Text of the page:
California courts disagree with Tighe. They conclude that Apprendi does not preclude the use of nonjury juvenile adjudications to enhance the sentence of an adult offender. See, e.g., People v. Bowden, 102 Cal.App.4th 387, 125 Cal.Rptr.2d 513, 517 (Ct.App.2002) ("[T]he Tighe majority opinion is unpersuasive, and we decline to follow or extend its reasoning in the context of the Three Strikes law."). But see People v. Smith, 110 Cal.App.4th 1072, 1 Cal.Rptr.3d 901, 907-29 (Ct.App.2003) (Johnson, J., concurring in part and dissenting in part) (relying on Tighe to argue against the use of a prior nonjury juvenile conviction to enhance a defendant's sentence). Likewise, the Third and Eighth Circuits have held that the Apprendi"prior conviction" exception includes nonjury juvenile adjudications, which can be used to enhance a defendant's sentence. United States v. Jones, 332 F.3d 688, 696 (3d Cir.2003) (stating that "we find nothing in Apprendi or Jones, two cases relied upon by the Tighe court ..., that requires us to hold that prior nonjury juvenile adjudications that afforded all required due process safeguards cannot be used to enhance a sentence"), cert. denied, 540 U.S. 1150, 124 S.Ct. 1145, 157 L.Ed.2d 1044 (2004); United States v. Smalley, 294 F.3d 1030, 1033 (8th Cir.2002) ("We therefore conclude that juvenile adjudications can rightly be characterized as `prior convictions' for Apprendi purposes, and that the district court did not err in increasing [the defendant's] sentence based on his prior juvenile adjudications."), cert. denied, 537 U.S. 1114, 123 S.Ct. 870, 154 L.Ed.2d 790 (2003); cf. Note, Constitutional Law — Right to Jury Trial — Eighth Circuit Holds an Adjudication of Juvenile Delinquency to Be a "Prior Conviction" for the Purposes of Sentence Enhancement at a Subsequent Criminal Proceeding, 116 Harv. L.Rev. 705, 708 (2002) (comparing various circuits' approaches and suggesting that "Tighe's understanding of the jury trial right is more consistent with the implications of the Supreme Court's recent jury trial jurisprudence"). To date, the Supreme Court has not resolved the conflict.
Although we are not suggesting that Tighe was incorrectly decided, as these varying interpretations of Apprendi suggest, the opinion does not represent clearly established federal law "as determined by the Supreme Court of the United States." 28 U.S.C. § 2254(d)(1). In general, Ninth Circuit precedent remains persuasive authority in determining what is clearly established federal law. See Duhaime v. Ducharme, 200 F.3d 597, 600-01 (9th Cir.1999) (stating that Ninth Circuit case law may be used to help determine clearly established federal law). But, in the face of authority that is directly contrary to Tighe, and in the absence of explicit direction from the Supreme Court, we cannot hold that the California courts' use of Petitioner's juvenile adjudication as a sentencing enhancement was contrary to, or involved an unreasonable application of, Supreme Court precedent.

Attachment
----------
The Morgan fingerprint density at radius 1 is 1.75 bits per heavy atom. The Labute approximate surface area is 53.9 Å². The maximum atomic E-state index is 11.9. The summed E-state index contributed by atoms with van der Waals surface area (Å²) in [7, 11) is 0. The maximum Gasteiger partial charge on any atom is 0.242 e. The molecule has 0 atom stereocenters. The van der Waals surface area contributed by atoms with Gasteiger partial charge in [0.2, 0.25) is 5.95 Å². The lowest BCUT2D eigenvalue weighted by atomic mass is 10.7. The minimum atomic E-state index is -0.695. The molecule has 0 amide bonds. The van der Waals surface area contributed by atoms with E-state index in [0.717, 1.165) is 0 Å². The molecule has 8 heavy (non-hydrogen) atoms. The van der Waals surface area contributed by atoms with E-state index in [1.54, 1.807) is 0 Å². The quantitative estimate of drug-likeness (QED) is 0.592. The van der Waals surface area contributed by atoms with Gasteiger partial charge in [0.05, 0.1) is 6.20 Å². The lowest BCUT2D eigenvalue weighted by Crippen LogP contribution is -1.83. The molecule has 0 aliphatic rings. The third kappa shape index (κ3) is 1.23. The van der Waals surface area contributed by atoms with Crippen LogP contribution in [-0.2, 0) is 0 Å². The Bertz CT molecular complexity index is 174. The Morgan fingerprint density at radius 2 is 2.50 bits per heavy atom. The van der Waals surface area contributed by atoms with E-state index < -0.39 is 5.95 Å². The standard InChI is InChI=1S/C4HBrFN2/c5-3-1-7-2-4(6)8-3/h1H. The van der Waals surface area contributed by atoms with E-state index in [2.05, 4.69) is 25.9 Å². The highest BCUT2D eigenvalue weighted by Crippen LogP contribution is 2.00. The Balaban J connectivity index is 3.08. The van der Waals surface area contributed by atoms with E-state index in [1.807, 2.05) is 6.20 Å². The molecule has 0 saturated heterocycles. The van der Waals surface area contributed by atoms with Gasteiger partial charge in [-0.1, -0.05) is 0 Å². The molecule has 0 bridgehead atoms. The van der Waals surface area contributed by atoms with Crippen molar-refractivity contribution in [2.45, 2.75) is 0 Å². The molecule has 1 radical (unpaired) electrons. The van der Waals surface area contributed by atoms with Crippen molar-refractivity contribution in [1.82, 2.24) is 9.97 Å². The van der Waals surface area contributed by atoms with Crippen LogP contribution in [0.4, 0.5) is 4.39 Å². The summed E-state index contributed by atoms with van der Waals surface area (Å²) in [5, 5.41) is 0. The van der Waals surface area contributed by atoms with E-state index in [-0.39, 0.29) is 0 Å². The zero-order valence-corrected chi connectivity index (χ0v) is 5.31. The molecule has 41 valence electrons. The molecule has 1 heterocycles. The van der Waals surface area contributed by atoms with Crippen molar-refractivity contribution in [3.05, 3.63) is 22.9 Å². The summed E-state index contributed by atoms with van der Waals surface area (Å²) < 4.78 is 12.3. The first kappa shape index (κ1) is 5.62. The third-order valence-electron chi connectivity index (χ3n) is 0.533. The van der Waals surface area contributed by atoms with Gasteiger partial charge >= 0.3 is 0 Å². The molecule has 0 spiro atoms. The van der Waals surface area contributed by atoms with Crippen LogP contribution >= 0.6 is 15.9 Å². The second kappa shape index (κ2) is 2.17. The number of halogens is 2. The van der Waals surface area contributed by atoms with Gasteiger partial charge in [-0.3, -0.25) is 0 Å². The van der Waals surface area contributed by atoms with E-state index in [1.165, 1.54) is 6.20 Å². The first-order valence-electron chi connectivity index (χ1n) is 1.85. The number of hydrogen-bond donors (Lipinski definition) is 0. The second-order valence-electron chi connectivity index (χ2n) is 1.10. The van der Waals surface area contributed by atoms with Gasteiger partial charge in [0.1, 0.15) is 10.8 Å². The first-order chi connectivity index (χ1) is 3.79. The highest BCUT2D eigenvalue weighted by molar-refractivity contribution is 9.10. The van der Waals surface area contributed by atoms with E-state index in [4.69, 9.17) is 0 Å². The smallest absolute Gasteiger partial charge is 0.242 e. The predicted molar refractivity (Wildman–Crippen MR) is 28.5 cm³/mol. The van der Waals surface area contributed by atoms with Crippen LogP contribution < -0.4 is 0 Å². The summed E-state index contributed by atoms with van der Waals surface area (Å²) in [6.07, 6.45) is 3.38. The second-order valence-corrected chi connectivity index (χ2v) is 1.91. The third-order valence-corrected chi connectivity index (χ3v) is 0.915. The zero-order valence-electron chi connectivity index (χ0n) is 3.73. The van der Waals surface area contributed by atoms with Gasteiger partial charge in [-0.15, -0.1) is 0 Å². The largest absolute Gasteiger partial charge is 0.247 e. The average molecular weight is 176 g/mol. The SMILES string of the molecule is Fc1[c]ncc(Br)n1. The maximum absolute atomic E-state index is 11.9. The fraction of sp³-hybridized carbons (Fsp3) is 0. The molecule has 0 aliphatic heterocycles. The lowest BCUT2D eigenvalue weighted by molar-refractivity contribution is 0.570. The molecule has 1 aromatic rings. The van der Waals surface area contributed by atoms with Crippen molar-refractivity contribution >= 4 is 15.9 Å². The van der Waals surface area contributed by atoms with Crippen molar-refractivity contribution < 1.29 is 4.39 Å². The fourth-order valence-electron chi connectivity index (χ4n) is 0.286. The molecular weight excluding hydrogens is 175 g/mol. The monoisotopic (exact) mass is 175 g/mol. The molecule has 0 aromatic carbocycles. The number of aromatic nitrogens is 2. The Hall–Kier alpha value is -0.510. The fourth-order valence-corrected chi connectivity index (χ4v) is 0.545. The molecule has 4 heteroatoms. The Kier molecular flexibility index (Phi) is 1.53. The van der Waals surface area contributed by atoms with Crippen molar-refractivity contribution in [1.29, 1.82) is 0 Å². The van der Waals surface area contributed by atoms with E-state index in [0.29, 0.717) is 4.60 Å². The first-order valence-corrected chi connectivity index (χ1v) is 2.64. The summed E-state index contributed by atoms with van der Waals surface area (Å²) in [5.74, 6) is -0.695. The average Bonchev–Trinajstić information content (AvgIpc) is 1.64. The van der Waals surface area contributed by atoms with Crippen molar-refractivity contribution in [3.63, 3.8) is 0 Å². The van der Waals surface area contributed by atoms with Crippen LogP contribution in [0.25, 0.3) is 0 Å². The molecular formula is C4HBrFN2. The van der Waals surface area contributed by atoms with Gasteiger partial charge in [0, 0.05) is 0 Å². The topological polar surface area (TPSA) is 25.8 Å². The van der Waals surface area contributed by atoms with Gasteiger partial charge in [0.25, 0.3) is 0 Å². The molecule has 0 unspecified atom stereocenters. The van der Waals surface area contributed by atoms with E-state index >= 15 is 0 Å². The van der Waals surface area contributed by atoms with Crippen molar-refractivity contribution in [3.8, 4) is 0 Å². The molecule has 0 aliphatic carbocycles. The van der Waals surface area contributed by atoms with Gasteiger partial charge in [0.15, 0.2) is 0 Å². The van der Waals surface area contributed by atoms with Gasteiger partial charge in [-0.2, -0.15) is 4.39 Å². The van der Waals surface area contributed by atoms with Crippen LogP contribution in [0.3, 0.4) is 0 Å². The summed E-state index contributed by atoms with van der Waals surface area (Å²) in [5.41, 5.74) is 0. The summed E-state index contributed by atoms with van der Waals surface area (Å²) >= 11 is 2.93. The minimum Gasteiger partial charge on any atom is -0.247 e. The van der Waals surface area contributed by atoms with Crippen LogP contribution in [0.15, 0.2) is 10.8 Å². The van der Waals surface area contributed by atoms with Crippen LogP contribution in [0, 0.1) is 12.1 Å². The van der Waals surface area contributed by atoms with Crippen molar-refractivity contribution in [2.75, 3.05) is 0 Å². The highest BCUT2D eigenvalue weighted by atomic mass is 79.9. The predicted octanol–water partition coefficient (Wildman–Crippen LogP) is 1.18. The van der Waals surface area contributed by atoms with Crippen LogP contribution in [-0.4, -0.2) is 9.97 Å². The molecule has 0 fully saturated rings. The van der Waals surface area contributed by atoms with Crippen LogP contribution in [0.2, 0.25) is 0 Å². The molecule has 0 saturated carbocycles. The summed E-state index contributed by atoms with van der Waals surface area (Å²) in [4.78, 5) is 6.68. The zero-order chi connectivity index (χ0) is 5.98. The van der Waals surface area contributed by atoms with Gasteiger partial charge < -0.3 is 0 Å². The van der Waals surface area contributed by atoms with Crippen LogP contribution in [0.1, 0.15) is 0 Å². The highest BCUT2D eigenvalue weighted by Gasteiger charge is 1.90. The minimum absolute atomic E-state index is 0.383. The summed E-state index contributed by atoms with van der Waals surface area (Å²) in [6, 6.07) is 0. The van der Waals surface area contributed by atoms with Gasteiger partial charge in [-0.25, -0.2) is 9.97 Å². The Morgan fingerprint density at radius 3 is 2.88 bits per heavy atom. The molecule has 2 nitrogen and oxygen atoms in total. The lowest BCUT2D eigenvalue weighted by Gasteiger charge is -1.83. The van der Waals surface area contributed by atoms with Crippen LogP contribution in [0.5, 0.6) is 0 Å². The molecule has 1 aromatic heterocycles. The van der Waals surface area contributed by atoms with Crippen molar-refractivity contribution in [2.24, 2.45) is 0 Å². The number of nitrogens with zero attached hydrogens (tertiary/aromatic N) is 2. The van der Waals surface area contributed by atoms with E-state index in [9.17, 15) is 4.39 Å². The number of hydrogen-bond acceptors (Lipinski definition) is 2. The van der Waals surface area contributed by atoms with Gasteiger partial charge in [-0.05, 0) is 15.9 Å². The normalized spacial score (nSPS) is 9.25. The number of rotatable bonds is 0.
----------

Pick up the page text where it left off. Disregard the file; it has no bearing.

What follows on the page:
The Honorable Richard D. Cudahy, Senior Judge, United States Court of Appeals for the Seventh Circuit, sitting by designation
Petitioner's counsel challenged the peremptory strike underPeople v. Wheeler, 22 Cal.3d 258, 148 Cal.Rptr. 890, 583 P.2d 748 (Cal.1978). Wheeler prohibits, under the California Constitution, the use of racially motivated peremptory challenges. Id. at 761-62. A Wheeler motion serves as an implicit objection under Batson, People v. Yeoman, 31 Cal.4th 93, 2 Cal.Rptr.3d 186, 72 P.3d 1166, 1188 (Cal.2003), cert. denied, ___ U.S. ___, 124 S.Ct. 2018, 158 L.Ed.2d 497 (2004), so Petitioner preserved his federal constitutional claim. Accordingly, we refer to counsel's objection as a Batson motion.
Under AEDPA, we review the last reasoned state-court decisionBrodit v. Cambra, 350 F.3d 985, 987 (9th Cir.2003). Accordingly, we examine the California Court of Appeal's decision here.
On remand, the Fifth Circuit rejected Miller-El'sBatson claim on the merits. Miller-El v. Dretke, 361 F.3d 849 (5th Cir.2004). The case has returned to the Supreme Court. See Miller-El v. Dretke, ___ U.S. ___, 124 S.Ct. 2908, 159 L.Ed.2d 811 (2004) (granting petition for certiorari).
Miller-El's trial occurred beforeBatson, which was decided during the pendency of his appeal. Miller-El, 537 U.S. at 328, 123 S.Ct. 1029. Consequently, Miller-El's case was remanded to the trial court to determine whether he had shown purposeful discrimination under Batson. He presented a much more extensive comparative juror analysis in the post-trial hearing. Here, Petitioner's trial occurred after Batson, yet he does not claim that he presented any comparative juror analysis at trial.
In pertinent part, the rule provides:
A motion to augment the reporter's transcript shall identify the portion of the record with specificity, including the reporter and date of hearing. It shall establish with some certainty how the requested materials may be useful on appeal. Requests for jury voir dire should specify the exact questioning by which counsel of which juror together with the reason justifying the request.
Cal. Ct.App., First App. Dist. Local Rule 6(d) (2003).